Grief isn’t a land to live in, but a season to journey through. We all have seasons of grief. Strangely at times grief mingles with joy. Life is funny that way. This past weekend my family and I spoke at my mom’s memorial service. Grief was certainly present but it was mostly eclipsed by joy, at least in my heart.

My husband spoke on the legacy of faith mom passed on. My siblings and I gave examples of what that looked like in our lives. And my dad honored her well. This is what I had to say:

mommyandbeck

Mom was my first and primary teacher. She taught me about life from her example, not just through ten years of homeshcool lessons and bible studies.

Mom taught me that the word of God is powerful and important. She taught me to love books. She taught me that manners are for other people. She taught me that faithfulness and love are rooted in the nature of Jesus, not ourselves. She taught me that beauty matters. She taught me to be kind to creatures and people more vulnerable than myself. She taught me to marvel over nature, to identify trees, and rescue box turtles. She taught me to enjoy laughter and family and a good story. She taught me to appreciate the testimony of people who served as missionaries.

Most importantly she taught me that nothing satisfies our hearts more than Jesus. Let me say it again. Nothing satisfies our hearts more than Jesus. I think that’s what I loved most about our relationship, pursuing that truth with her together. My life is good because she taught me to be satisfied by Jesus. Above all else.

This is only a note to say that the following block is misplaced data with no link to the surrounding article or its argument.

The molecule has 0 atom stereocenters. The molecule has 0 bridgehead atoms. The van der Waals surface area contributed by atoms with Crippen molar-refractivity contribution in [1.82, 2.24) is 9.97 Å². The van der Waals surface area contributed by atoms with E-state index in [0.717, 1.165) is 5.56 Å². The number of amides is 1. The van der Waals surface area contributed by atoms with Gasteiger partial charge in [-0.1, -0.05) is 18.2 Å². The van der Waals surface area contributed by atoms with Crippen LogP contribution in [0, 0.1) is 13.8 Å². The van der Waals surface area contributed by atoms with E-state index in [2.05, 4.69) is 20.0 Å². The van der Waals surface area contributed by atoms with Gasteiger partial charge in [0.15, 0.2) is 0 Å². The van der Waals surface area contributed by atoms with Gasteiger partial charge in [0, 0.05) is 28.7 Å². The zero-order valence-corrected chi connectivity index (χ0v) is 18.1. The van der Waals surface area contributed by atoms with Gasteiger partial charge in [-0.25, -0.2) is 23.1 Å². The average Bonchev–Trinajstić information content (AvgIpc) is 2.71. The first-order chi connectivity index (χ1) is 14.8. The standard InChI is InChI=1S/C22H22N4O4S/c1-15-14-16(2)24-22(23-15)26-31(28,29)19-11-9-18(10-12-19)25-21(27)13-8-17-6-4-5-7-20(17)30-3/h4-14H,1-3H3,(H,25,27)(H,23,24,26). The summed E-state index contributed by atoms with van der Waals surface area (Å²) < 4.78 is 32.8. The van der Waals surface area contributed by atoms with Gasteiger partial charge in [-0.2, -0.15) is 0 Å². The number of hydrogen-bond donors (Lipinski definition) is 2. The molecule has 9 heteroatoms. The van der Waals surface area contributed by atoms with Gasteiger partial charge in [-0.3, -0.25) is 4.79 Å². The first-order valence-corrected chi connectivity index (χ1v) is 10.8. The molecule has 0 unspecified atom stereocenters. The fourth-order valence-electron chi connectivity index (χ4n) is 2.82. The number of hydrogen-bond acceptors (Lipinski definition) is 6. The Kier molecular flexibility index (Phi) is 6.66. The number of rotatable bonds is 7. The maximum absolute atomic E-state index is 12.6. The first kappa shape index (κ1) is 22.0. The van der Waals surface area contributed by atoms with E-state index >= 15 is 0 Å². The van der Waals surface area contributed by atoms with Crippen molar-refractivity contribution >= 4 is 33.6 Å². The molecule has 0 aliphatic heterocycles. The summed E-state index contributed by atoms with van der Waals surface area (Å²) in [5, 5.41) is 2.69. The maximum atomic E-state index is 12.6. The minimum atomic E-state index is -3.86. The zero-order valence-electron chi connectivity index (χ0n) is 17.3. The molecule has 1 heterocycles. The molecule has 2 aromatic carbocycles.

Mom was a beautiful person. Creative, kind, loving, fun. But years ago, for a season, mom succumbed to despair. Fear and depression at times overwhelmed her. There were moments when she didn’t know if she could hold onto God anymore. But out of that season was birthed great joy. When she didn’t feel able to hold onto God she found out he was still holding onto her. I watched that truth transform her.

And what had been her naturally fun, lovely, creative personality deepened and intensified, containing even more beauty, compassion, and kindness, and adding to it hope and joy. The love that attracted all of us to her and the beauty we saw in her came from a nature transformed by Jesus, in the midst of real life.

In the last week I’ve been thinking about the words to the song Through All Of It, by Colton Dixon. It captures her story well. Here are a few lines:

There are days I’ve taken more than I can give
And there are choices that I made
That I wouldn’t make again
I’ve had my share of laughter
Of tears and troubled times
This is has been the story of my life

I have won and I have lost
I got it right sometimes
But sometimes I did not
Life’s been a journey
I’ve seen joy, I’ve seen regret
Oh and You have been my God
Through all of it

Mom wasn’t a person of faith, that’s too fuzzy. We all have faith of some sort or another. Mom was a person of faith IN Jesus. He was her only hope. He has been her God through all of it. Through the brokenness and the healing, the loss and the joy, the sorrow and peace. He was and is the source of all her hope. That has been mom’s legacy in my life. Jesus satisfies. He still satisfies her, now more than ever. This is my comfort.

Mom4

The day was amazing. The sanctuary filled with her favorite things. People from every stage of life present with us. An opportunity for her family to rise up and bless her. The service was closed with a clip from Loui Giglio’s talk Symphony. Mom had been so comforted on her journey by the truth that stars and whales praise God and we can join in that song of creation. And then God gave us a surprise! Loui Giglio himself showed up and spoke a message of Jesus presence to our family! It was a kindness we could never have expected.

Are you comfortable with sorrow and joy intermingling in your life? How has God shown you he is present as you walk through valleys of grief?